PF: I think every teacher is a teacher of character; it’s just the extent to which you’re talking about it and doing it explicitly. At this school we’re really clear: It’s an important part and nobody should shy away from talking about it. I do think there’s a fear that in talking about it, you’re talking about the soft, easy part of education, the touchy-feely part. And I want to be really clear that we don’t see it that way. It’s really hard work: to help students understand how to interact with each other, how to interact with people they don’t know, how to go deal with situations they don’t understand.
EH: Do you try to assess character development in your students?
PF: It’s tricky. We’re still figuring it out. We have our core values and we constantly refer to them. So part of the way you assess how kids are developing is through daily interaction. We observe the kids, their behavior, give them feedback. There’s also a more formal system where we try and provide feedback to students about how they’re doing with our core values. What might your grade look like for this area, what do you need to work on? When our students do student-led conferences, they talk about their academics, but they also talk about our character targets. They reflect and think about, “Am I being respectful? Am I being the responsible person in this school community that I need to be?”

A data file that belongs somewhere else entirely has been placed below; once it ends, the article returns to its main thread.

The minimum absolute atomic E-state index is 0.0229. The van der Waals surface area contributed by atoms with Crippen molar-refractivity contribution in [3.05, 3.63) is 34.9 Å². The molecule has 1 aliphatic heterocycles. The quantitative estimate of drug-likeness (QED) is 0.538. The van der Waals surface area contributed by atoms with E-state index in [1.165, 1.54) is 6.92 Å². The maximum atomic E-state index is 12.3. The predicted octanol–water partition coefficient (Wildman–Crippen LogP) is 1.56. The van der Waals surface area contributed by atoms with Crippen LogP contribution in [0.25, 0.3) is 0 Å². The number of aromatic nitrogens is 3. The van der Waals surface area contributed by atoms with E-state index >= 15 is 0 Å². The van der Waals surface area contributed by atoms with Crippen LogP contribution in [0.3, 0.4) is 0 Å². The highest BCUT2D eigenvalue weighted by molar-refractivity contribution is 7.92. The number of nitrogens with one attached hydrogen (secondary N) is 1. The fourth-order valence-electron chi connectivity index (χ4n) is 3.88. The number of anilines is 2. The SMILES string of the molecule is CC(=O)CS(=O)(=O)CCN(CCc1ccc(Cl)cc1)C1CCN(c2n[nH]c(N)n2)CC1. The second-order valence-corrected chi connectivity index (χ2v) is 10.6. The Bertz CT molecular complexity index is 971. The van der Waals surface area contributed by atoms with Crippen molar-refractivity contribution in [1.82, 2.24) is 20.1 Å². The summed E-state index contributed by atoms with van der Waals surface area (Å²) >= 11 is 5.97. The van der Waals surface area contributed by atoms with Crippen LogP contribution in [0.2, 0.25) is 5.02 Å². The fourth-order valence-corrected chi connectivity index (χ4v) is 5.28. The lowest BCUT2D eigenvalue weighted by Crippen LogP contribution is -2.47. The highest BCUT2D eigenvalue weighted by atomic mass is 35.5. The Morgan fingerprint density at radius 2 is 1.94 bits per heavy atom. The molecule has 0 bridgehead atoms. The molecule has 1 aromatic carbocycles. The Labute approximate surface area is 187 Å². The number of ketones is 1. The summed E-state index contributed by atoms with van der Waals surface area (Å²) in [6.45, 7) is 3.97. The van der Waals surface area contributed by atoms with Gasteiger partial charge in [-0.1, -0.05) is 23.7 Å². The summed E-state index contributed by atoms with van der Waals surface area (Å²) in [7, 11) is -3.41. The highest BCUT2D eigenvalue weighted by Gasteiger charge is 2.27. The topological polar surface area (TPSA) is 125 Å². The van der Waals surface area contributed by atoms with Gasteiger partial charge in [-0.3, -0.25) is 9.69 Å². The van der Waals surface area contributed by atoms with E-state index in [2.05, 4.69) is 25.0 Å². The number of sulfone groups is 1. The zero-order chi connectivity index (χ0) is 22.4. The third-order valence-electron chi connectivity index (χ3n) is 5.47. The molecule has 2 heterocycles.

DM: Assessing character is messy. It’s really, really messy. You don’t want to distill a student’s character down to a number.
EH: How do you know you have a quality school?
PF: The data point that people will talk about is the graduation rate. Ninety to 95 percent of our juniors are on track to graduate in four years; we’re not a school that’s pushing students out, we’re trying to move students forward. But more importantly, we’re seeing our students grow as thinkers and people. It’s hard to know how to measure that, but we can see it, in the people they’re becoming. Our goal is for them to go off to college and be able to encounter challenging situations and know how to navigate them. We’ll be keeping track to see how many of them graduate from college. We won’t know that for a while.
This interview was edited and condensed for clarity by Emily Hanford.